Earned vs. Unearned Income
Part Four (Parts 1-3 are available here)
Another tax break for wealthowners is the deductibility of depreciation from taxable income, often at accelerated rates. This amounts to a hefty federal reimbursement for wear- and-tear, general obsolescence and decreasing earning power of wealthowners' assets. There is no comparable compensation for the declining earning power of workers' bodies and minds; there is, in fact, a regressive labor depreciation tax (i.e., social security). Some wealthowners are particularly favored by the depreciation rules. Real estate wheelers-and- dealers, for example, are permitted high depreciation rates during the early years of owning a building; when deductions for depreciation start diminishing on one building, they can sell and start deducting on another. Owners of timber, oil, coal and other mineral properties receive a special allowance called percentage depletion. This enables them to deduct from taxable income not the actual decline in value of their assets, but an arbitrary percentage of gross revenues. What they save on income taxes can be many times what they pay for their properties.
By far the largest loophole for wealthowners is the preferential treatment for capital gains, (i.e., increases in the value of property). First, unrealized capital gains are not taxed at all. This allows wealthowners to accumulate wealth without interruption or diminution; if they don't cash in their holdings before death, their heirs escape taxation on the long-term capital gain. Second, only half of realized capital gains need be counted as taxable income, or, if all is counted, the tax rate is approximately half the tax rate of income from labor, up to a maximum rate of 35 percent.
The epitome of unearned income is that which derives from inherited wealth. Theoretically, self-perpetuating fortunes could be whittled down by estate, gift and inheritance taxes, and there exists a federal estate tax with a nominal maximum rate of 77 percent on taxable estates over $10 million. But the tax has become increasingly porous since the 1940s. Through marital and other deductions, gifts and placement of estates in tax- exempt foundations and trusts, most large fortunes can be passed on virtually intact.
One could go on to discuss tax-exempt state and local government bonds, the tax advantages of stock options and various tax-sheltered investment schemes, but the point is clear. Except for dividends on stock and interest on savings deposits - the two types of unearned income most frequently collected by persons of moderate means - unearned income is treated by the Treasury with far greater respect than earned income. In other words, wealthowners not only reap from the labors of others, they pay lower taxes.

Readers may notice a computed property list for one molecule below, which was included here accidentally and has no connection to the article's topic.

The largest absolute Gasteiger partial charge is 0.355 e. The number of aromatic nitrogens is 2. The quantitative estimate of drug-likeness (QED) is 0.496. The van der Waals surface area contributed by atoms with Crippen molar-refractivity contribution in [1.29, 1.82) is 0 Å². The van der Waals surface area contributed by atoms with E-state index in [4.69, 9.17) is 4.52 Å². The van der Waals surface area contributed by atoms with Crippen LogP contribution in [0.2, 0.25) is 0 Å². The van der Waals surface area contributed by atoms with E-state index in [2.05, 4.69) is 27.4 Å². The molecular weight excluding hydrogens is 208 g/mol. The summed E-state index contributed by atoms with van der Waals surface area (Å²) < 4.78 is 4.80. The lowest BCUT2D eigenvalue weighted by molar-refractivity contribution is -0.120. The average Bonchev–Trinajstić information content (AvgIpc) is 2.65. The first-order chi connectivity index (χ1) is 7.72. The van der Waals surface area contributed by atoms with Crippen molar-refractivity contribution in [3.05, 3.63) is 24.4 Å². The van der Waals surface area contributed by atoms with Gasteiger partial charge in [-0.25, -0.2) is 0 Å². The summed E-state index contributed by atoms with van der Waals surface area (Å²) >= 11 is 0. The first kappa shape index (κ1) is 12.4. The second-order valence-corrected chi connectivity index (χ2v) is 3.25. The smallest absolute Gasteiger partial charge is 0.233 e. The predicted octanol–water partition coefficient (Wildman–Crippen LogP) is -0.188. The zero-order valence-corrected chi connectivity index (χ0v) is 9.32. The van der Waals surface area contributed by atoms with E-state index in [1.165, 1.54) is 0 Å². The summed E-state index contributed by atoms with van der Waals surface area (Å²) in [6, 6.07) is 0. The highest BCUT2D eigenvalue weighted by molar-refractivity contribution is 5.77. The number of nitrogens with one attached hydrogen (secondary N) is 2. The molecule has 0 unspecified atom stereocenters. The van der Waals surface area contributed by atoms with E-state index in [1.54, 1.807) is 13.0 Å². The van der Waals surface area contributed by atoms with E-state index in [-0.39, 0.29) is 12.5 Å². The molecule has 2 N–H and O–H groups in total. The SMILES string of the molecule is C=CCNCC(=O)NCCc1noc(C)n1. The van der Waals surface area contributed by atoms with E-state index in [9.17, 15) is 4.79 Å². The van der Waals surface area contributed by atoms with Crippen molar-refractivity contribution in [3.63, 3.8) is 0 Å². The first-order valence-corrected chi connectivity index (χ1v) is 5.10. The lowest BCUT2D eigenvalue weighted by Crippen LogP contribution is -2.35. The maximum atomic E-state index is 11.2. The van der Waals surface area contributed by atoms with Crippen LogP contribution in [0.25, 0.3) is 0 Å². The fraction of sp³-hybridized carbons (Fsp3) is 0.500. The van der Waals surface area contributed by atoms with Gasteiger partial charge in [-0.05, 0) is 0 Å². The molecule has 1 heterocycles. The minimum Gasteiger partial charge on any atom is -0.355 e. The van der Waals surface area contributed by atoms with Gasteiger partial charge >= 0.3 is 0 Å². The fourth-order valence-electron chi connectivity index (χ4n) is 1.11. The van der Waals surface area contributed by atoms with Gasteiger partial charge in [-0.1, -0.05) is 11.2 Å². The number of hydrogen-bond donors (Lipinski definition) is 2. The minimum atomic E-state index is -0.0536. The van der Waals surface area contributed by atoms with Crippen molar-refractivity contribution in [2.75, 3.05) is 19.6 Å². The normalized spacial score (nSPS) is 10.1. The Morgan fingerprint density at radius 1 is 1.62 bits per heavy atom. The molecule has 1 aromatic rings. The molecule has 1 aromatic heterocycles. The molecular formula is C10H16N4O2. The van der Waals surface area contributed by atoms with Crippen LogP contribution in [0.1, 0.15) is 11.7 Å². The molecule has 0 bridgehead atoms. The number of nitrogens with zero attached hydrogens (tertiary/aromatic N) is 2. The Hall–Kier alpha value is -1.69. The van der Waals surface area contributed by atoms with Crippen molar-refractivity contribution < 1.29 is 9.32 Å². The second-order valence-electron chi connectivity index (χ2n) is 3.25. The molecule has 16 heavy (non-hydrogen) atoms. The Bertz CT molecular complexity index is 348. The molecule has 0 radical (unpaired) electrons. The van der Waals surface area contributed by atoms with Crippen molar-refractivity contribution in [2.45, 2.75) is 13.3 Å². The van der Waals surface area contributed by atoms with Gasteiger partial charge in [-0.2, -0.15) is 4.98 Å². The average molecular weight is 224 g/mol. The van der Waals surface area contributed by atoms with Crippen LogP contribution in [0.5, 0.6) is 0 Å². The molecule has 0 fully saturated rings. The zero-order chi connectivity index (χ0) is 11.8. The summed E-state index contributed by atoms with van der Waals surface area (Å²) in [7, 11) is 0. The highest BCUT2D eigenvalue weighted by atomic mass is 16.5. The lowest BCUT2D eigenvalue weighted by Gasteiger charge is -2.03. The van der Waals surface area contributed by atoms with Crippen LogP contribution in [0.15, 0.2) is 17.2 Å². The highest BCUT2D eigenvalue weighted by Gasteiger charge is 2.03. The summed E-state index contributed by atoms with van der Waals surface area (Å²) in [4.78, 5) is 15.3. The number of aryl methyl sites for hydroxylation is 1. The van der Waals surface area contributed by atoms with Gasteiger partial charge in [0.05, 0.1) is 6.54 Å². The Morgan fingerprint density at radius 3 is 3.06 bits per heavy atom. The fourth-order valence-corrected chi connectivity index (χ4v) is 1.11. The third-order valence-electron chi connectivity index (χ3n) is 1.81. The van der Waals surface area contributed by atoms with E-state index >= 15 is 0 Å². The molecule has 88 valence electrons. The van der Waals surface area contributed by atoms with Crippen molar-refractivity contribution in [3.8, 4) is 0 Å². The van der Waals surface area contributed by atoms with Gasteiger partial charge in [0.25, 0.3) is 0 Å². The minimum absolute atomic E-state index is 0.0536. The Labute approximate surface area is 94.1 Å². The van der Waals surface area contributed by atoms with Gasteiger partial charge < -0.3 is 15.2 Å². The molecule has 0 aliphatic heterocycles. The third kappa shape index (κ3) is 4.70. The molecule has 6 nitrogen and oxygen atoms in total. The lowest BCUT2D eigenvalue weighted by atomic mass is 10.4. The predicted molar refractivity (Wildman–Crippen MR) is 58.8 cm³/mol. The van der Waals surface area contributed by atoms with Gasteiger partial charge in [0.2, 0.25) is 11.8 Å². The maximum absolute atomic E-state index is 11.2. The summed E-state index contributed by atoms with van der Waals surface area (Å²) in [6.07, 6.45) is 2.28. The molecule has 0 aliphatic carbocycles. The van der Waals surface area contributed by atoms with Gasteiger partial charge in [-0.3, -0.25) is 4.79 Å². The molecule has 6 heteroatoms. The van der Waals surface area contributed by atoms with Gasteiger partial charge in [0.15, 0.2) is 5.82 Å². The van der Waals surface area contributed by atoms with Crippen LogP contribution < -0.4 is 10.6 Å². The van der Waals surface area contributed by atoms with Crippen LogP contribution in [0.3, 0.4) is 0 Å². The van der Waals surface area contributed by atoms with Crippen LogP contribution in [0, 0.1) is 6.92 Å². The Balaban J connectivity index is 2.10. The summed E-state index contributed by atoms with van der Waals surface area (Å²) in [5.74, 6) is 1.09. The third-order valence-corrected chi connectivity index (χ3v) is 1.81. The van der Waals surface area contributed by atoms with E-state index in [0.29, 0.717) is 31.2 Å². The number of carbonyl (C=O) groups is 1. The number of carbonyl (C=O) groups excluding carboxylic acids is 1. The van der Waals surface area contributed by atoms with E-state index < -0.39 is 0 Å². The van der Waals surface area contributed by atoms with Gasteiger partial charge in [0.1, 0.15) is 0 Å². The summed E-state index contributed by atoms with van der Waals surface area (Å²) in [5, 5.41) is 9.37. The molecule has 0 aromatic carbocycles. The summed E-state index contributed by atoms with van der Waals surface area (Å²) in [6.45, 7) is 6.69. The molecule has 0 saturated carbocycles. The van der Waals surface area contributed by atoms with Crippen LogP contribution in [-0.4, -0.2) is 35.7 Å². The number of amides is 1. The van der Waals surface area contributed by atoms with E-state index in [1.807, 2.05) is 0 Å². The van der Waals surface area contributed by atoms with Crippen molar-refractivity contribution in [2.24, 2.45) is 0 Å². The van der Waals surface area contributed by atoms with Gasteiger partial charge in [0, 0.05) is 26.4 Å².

It is worth noting that the tax system was not always so one-sided. The property tax was, in its historical antecedents, a genuine tax on wealth; only in relatively recent times has it become primarily a tax on the average man's residence (i.e., property on which banks make income, but workers pay taxes). The federal income tax was intended to be a levy upon income "from whatever source derived," as the 16th Amendment put it, and not primarily a tax upon the wages of labor. There was once, in fact, a special deduction from federal income taxes for income earned from labor, but it was abolished during World War II for the sake of "simplification of the tax code." Nowadays the maximum tax rate on earned income is 50 percent, as opposed to 70 percent for unearned income, but this is a distinction that benefits salary-earners only at the very top, rather than the bottom, of the wage scale.
Things would be sufficiently out of kilter if government favoritism for wealthowners stopped with the tax code, but the state's generosity goes further. In addition to the relatively small sums that the government dispenses to those who are too old, young or sick to earn income from labor, the government expends billions of dollars annually that add to the unearned wealth and income of the propertied. Sometimes the subsidy to wealthownership is indirect, as when a government-built highway, irrigation project, airport or other public facility augments the value of nearby land (and, to a degree, capital). In such cases, workers benefit in that they may use the new facility, or be employed by it, but they enjoy no gain in net worth, and indeed may have to pay user fees (e.g., tolls), higher rents and property taxes.
This essay is part of a series written by Peter Barnes for The New Republic magazine in 1971-72. We think you'll be pleased -- and perhaps shocked -- to see how timely and insightful the essays are for today. Each essay will be republished, in installments, by The Progress Report.
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